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Cognitive behavioral therapy for somatic symptom disorders in later life: a prospective comparative explorative pilot study in two clinical populations

Authors Verdurmen MJH, Videler AC, Kamperman AM, Khasho D, van der Feltz-Cornelis CM

Received 5 May 2017

Accepted for publication 27 June 2017

Published 1 September 2017 Volume 2017:13 Pages 2331—2339


Checked for plagiarism Yes

Review by Single anonymous peer review

Peer reviewer comments 3

Editor who approved publication: Dr Roger Pinder

Michelle JH Verdurmen,1 Arjan C Videler,2 Astrid M Kamperman,3 David Khasho,4 Christina M van der Feltz-Cornelis4,5

1Department of Personality Disorders, GGz Breburg, Tilburg, 2Department of Geriatric Psychiatry, GGz Breburg, Tilburg, 3Department of Psychiatry, Erasmus University Medical Center, Epidemiological and Social Psychiatric Research Institute, Rotterdam, 4Clinical Center of Excellence for Body, Mind and Health, GGz Breburg, Tilburg, 5Department of Tranzo, Tilburg University, Tilburg, The Netherlands

Background: Elderly patients with somatic symptom disorder (SSD) put a great burden on the health care delivery system. Cognitive behavioral therapy (CBT) is effective in adults with SSD. However, no studies have been conducted yet into CBT for SSD in later life.
Objectives: We explored the feasibility of CBT for SSD in the elderly.
Methods: This is a prospective pilot study comparing two outpatient specialty mental health settings for adults (<60 years; n=13) and for elderly patients (≥60 years; n=9) with SSD. Intervention was 18 structured, protocoled, and supervised CBT sessions. Outcomes were somatic symptoms, pain intensity, pain disability, quality of life, depressive symptoms, and generalized anxiety symptoms. Feasibility of the CBT intervention was explored with self-developed questions, both for the therapists and the patients.
Results: Both therapists and elderly patients evaluated the treatment as positive. Somatic symptoms improved significantly in the adult group but not in the elderly group. There was a large, significant decrease in pain intensity and pain disability in elderly patients compared to the adults. Social functioning, vitality, and anxiety symptoms improved significantly in the adults. Presence of chronic medical conditions did not influence these results.
Conclusion: This study shows that CBT is feasible as a treatment for SSD in older adults and has encouraging results. Replication in an RCT is warranted.

somatic symptom disorder, somatoform disorder, pain, elderly, medically unexplained symptoms


Somatic symptom disorders (SSDs) place a great burden on the health care delivery system. An estimation of the prevalence of SSD in adults is 19%.1 SSD was introduced with DSM-51 to replace the DSM-IV2 concept of somatoform disorders. The revised classification removes any reference to symptoms as medically unexplained3 and operationalizes the psychological concomitants of SSDs.4 The psychological concomitants of somatic symptoms are distressing and dysfunctional cognitions, emotions, and behaviors related to these bodily sensations, which are excessive and disproportional. Due to the physical presentation, individuals suffering with somatic symptoms initially seek help from a physician. Usually after many investigations, these individuals are referred to a psychiatrist. The prevalence of SSD in older adults is unknown, but considering the higher somatic comorbidity in later life, it is most likely that SSD is more common than the prevalence of somatoform disorders among the elderly, which is known to be somewhere in between 1.5 and 13%.5,6 A recent study revealed that quality of life was similarly affected in both older patients with medically explained and medically unexplained symptoms when corrected for somatization and hypochondriacal cognitions, which supports the relevance of the DSM-5 classification of SSD for older adults.7 The authors call for appropriate psychological treatment to improve quality of life in older SSD patients.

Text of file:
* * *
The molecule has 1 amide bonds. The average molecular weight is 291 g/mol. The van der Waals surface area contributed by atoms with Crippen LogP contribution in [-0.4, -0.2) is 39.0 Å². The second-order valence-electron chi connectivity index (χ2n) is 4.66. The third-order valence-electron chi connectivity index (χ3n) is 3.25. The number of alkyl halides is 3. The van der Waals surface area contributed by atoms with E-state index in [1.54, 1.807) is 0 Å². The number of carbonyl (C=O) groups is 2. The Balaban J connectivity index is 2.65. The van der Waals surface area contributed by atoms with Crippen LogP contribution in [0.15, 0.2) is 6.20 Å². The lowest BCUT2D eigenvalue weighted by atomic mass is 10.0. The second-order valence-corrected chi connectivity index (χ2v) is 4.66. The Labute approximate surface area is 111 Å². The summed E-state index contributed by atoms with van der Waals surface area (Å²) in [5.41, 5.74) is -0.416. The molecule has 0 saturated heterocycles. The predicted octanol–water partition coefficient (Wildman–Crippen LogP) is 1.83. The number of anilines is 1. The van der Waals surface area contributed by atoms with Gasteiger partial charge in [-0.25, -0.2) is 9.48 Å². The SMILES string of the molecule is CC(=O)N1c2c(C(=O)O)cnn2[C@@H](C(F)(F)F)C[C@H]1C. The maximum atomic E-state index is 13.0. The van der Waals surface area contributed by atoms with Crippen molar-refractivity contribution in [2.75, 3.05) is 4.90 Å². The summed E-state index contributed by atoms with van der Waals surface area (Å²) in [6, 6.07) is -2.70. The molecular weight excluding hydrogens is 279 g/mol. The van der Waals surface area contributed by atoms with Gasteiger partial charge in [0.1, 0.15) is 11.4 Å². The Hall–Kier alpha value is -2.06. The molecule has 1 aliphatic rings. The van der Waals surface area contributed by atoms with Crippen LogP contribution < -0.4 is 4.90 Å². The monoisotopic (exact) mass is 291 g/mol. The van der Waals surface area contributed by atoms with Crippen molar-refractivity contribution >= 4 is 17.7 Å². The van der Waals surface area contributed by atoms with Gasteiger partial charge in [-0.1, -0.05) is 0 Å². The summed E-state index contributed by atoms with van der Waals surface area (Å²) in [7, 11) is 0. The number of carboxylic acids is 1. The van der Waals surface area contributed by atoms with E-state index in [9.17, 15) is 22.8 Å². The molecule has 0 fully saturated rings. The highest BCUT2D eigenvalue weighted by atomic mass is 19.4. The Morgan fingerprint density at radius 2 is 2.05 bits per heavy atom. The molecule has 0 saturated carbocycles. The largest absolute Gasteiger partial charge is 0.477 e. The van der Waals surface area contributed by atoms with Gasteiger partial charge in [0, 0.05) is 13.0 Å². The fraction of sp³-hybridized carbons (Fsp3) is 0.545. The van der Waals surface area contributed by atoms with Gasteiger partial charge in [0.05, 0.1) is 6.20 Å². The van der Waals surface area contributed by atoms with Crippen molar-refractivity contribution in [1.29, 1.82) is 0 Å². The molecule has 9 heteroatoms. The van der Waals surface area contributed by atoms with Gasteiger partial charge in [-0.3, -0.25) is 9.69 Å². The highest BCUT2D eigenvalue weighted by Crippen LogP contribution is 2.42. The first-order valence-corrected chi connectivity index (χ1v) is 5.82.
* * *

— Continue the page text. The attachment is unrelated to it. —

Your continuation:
Cognitive behavioral therapy (CBT) has been found efficacious in the treatment of SSD in younger cohorts.810 We assume that SSD might even be more complex in older adults because of the higher somatic comorbidity in later life. CBT has been proven to have an almost similar efficacy in the treatment of depression and anxiety disorders in older adults up to the age of 80 years as in younger age groups.1115 However, CBT as a treatment for SSD in older adults has not been explored yet.


Because of the lack of research on treatment of SSD in older adults, the central objective of our study was to explore the feasibility of individual CBT for the treatment of SSD in older adults. We explored